Thursday, November 24, 2016

Glorifying and Blessing

By Beth DeCristofaro

And now, bless the God of all, who has done wondrous things on earth (Sirach 50:22)

And one of (the lepers), realizing he had been healed, returned, glorifying God in a loud voice; and he fell at the feet of Jesus and thanked him. …  Then he said to him, “Stand up and go; your faith has saved you.”  (Luke 17:15, 19)


What a day of thanksgiving!   Shall we put ourselves in the shoes (or imagine his bare feet) of the cured, thankful leper?  I have never faced quite such an exiling, painful, embarrassing, hopeless situation nor been extricated from it.  But tragedies have struck, been poor, found myself frighteningly lost and now I work with those who are ill and aging and those who have been given terminal diagnoses.  It’s hard to dance with gratitude when in dire straits or when ministering to someone who sees no way out of the prison of a crumbling body.

Jesus approaches the lepers, walking to Jerusalem.  He is walking, teaching, touching and healing even as he squarely faces his destruction.  He stops to help a human in pain crying out for help.  He lifts his face to his father in confident gratitude and love for the mission he accepted and for the life of this leper.  He stops, he cares, he cures.  His dance of grace continues to the cross and leaps out of the grave.  His dance of grace and kingship are danced today in the hearts of all who stop even in the face of pain, discouragement, hopelessness attempting to say, “Jesus, Master! Have pity on us!”  Let us trust that His dance will sustain us even if our bodies fail and our state of affairs never improve.  Let us hear no matter what comes: “Stand up and go; your faith has saved you.”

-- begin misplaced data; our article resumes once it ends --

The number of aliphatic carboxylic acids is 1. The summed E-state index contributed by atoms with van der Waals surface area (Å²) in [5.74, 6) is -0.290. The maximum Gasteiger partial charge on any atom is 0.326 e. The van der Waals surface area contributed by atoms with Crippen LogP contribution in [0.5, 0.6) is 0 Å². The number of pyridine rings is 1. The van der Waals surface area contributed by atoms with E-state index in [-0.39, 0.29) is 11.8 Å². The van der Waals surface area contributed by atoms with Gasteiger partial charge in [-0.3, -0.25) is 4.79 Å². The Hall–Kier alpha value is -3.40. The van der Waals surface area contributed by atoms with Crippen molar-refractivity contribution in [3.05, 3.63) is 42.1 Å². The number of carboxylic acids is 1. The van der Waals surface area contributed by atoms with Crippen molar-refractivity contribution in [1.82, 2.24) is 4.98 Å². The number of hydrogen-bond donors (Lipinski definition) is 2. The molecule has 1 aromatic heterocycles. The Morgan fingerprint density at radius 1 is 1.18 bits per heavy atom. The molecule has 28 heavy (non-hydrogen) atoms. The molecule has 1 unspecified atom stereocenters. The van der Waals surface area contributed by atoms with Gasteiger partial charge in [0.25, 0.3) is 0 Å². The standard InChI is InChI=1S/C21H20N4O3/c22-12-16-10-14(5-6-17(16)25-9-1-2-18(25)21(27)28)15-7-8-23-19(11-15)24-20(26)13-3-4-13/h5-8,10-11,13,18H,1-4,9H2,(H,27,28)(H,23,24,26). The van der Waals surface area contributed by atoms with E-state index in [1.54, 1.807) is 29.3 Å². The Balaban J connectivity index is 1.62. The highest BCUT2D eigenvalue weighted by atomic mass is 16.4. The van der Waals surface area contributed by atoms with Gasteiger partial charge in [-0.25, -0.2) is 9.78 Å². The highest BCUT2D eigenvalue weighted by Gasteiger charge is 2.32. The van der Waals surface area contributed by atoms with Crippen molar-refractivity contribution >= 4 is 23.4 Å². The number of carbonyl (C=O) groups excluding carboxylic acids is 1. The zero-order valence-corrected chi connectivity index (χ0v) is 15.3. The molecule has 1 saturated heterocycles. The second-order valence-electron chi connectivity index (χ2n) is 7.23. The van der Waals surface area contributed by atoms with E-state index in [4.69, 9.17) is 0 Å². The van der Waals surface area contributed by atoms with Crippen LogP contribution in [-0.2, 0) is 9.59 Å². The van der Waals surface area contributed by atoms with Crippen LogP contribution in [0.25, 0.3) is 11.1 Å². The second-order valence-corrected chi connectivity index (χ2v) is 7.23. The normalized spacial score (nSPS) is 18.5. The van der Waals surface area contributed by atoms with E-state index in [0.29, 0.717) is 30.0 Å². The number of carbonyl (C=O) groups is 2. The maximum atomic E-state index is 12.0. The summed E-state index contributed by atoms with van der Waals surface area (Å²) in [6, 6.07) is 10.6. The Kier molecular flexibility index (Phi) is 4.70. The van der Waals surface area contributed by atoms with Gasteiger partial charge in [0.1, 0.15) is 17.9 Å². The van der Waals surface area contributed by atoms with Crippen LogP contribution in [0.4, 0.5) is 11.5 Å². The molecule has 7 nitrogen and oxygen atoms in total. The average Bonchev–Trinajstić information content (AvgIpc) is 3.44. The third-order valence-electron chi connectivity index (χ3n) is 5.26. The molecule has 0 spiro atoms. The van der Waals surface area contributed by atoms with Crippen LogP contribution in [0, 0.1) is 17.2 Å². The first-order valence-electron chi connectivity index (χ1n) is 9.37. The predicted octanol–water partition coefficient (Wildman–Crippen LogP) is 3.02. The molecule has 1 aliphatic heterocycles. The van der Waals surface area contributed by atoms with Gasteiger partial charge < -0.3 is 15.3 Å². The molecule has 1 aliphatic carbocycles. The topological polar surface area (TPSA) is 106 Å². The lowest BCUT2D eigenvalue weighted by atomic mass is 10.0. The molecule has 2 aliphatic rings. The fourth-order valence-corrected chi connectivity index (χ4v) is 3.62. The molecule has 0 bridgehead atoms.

Today as I sit down to a full and delicious meal with my loved ones, may my spirit dance in gratitude and longing to walk ever closer with Jesus and more fully emulate his humble and embracing love which is farther reaching than any earthly comfort, remedy, request I can envision. As I continue walking to whatever Jerusalem is ahead in my life, may I walk in humility knowing that much of life is beyond my control but it is always prized by God.

The power of Christ the King, Pope Francis said, "is not power as defined by this world, but the love of God, a love capable of encountering and healing all things." … Following Christ the King also means accepting "the scandal of his humble love," which can be difficult because it "unsettles and disturbs us." Christ's love, the love Christians are called to imitate, is concrete and tangible and is not concerned with personal comfort, power, and superiority.[i]

The Year of Mercy has ended but we can keep those doors open in our own hearts.  To whom can we extend mercy today?  Am I experiencing “leprosy” in my life?  Where is Jesus in my pain and suffering?  Talk with Him, then listen in humble gratitude.

No comments: